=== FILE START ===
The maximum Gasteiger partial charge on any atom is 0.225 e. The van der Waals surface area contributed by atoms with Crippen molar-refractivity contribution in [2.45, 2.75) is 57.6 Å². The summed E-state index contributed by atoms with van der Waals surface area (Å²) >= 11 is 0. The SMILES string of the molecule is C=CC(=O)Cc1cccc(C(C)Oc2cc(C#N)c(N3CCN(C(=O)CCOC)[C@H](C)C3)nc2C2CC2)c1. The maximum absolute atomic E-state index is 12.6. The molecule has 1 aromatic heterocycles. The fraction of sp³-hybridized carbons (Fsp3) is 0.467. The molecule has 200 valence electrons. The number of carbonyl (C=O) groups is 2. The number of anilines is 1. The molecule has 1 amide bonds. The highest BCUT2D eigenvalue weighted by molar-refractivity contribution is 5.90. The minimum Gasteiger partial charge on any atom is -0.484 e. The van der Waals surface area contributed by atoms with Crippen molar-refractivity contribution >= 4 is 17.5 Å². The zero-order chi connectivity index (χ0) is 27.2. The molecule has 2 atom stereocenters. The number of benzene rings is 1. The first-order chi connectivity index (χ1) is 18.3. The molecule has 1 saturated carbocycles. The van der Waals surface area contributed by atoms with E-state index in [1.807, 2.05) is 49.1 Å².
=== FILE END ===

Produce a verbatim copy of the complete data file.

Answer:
The maximum Gasteiger partial charge on any atom is 0.225 e. The van der Waals surface area contributed by atoms with Crippen molar-refractivity contribution in [2.45, 2.75) is 57.6 Å². The summed E-state index contributed by atoms with van der Waals surface area (Å²) >= 11 is 0. The SMILES string of the molecule is C=CC(=O)Cc1cccc(C(C)Oc2cc(C#N)c(N3CCN(C(=O)CCOC)[C@H](C)C3)nc2C2CC2)c1. The maximum absolute atomic E-state index is 12.6. The molecule has 1 aromatic heterocycles. The fraction of sp³-hybridized carbons (Fsp3) is 0.467. The molecule has 200 valence electrons. The number of carbonyl (C=O) groups is 2. The number of anilines is 1. The molecule has 1 amide bonds. The highest BCUT2D eigenvalue weighted by molar-refractivity contribution is 5.90. The minimum Gasteiger partial charge on any atom is -0.484 e. The van der Waals surface area contributed by atoms with Crippen molar-refractivity contribution >= 4 is 17.5 Å². The zero-order chi connectivity index (χ0) is 27.2. The molecule has 2 atom stereocenters. The number of benzene rings is 1. The first-order chi connectivity index (χ1) is 18.3. The molecule has 1 saturated carbocycles. The van der Waals surface area contributed by atoms with E-state index in [1.807, 2.05) is 49.1 Å².